Cellular and Molecular Probing of Intact Human Organs

Shan Zhao, Mihail Ivilinov Todorov, Ruiyao Cai, Hanno Steinke, Elisabeth Kemter, Eckhard Wolf, Jan Lipfert, Ingo Bechmann, Ali Ertürk

Published:February 13, 2020


Wednesday, 12 February 2020

Discovery of a mysterious virus in Brazil whose genome is almost completely unknown

Paulo VM Boratto et al. 2020

With almost 5000 species currently described, viruses are ubiquitous on Earth. From the bottom of the oceans to the human blood via the atmosphere, these acaryotic infectious agents can adopt extremely simple as well as extremely complex structures; as such, virologists have been studying them for many years, focusing more and more on viral genomes. And recently, a team of researchers discovered a virus whose genome is unlike any other known viral genome.

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The Yaravirus , named after Yara - or Iara, a figure of water queen in Brazilian mythology -, was recovered from Lake Pampulha, an artificial lake in the Brazilian city of Belo Horizonte. The Yaravirus ( Yaravirus brasiliensis ) constitutes a new line of amoebic viruses with a confusing origin and phylogeny, according to the research team.

Virologists Bernard La Scola from the University of Aix-Marseille in France and Jônatas S. Abrahão from the Federal University of Brazil Minas Gerais, however, are not beginners. Two years ago, the duo helped discover another aquatic viral novelty: the Tupanvirus, a potentially giant virus found in extreme aquatic habitats.

Giant viruses: that can perform complex biological tasks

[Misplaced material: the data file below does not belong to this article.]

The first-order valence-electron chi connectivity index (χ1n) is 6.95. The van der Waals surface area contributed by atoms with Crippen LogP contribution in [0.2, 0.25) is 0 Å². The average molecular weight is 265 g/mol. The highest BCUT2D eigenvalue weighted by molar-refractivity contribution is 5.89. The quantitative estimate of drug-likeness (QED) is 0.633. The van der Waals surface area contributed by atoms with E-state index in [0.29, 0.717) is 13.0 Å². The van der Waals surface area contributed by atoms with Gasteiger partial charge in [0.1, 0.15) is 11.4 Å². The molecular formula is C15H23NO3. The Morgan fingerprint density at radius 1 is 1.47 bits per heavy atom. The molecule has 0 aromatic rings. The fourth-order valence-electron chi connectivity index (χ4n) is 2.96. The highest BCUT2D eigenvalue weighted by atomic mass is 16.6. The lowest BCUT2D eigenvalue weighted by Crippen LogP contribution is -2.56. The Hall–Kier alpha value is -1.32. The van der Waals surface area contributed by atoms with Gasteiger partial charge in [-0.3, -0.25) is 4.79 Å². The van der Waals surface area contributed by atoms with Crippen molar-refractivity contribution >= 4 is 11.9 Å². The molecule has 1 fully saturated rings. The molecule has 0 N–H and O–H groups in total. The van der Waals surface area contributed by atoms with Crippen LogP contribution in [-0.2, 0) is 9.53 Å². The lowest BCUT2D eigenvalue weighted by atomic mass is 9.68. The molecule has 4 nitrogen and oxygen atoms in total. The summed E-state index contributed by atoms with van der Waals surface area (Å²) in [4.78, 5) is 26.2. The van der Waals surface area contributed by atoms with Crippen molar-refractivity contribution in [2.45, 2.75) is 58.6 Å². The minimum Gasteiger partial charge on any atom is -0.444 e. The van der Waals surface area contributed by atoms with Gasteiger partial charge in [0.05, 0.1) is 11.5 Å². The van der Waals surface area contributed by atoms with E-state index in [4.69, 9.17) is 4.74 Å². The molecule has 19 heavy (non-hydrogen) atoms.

Giant viruses, unlike the regular variety, are so called because of their huge capsids (protein shells that encapsulate virions). These much larger viral forms were only discovered this century, but they are not only remarkable for their size. They also have more complex genomes, giving them the ability to synthesize proteins, and therefore to perform complex tasks such as DNA repair, as well as DNA replication, transcription and translation.

Before their discovery, it was thought that viruses could not do such things, being considered as relatively inert and non-living entities, only capable of infecting their hosts. We now know that viruses are much more complex than previously believed, and in recent years scientists have discovered other types of viral forms that also challenge our thinking about how viruses can spread. and operate. The new discovery, the Yaravirus, does not appear to be a giant virus, made up of small 80 nm particles.

Transmission electron microscopy images of the Yaravirus (A) and its infection cycle (B, C, D, E). Credits: Paulo VM Boratto et al. 2020

Yaravirus: an almost completely new genome virus

But what is remarkable is how unique its genome is. “Most of the known amoeba viruses have been seen to share many features that ultimately prompted the authors to classify them into common evolving groups. Contrary to what is observed in other viruses isolated from the amoeba, the Yaravirus is not represented by a giant size and a complex genome, but at the same time carries a significant number of genes not previously described", write the authors.

Circular representation of the Yaravirus genome. Only six genes (red arrows) in total are identical to known viral genes. Credits: Paulo VM Boratto et al. 2020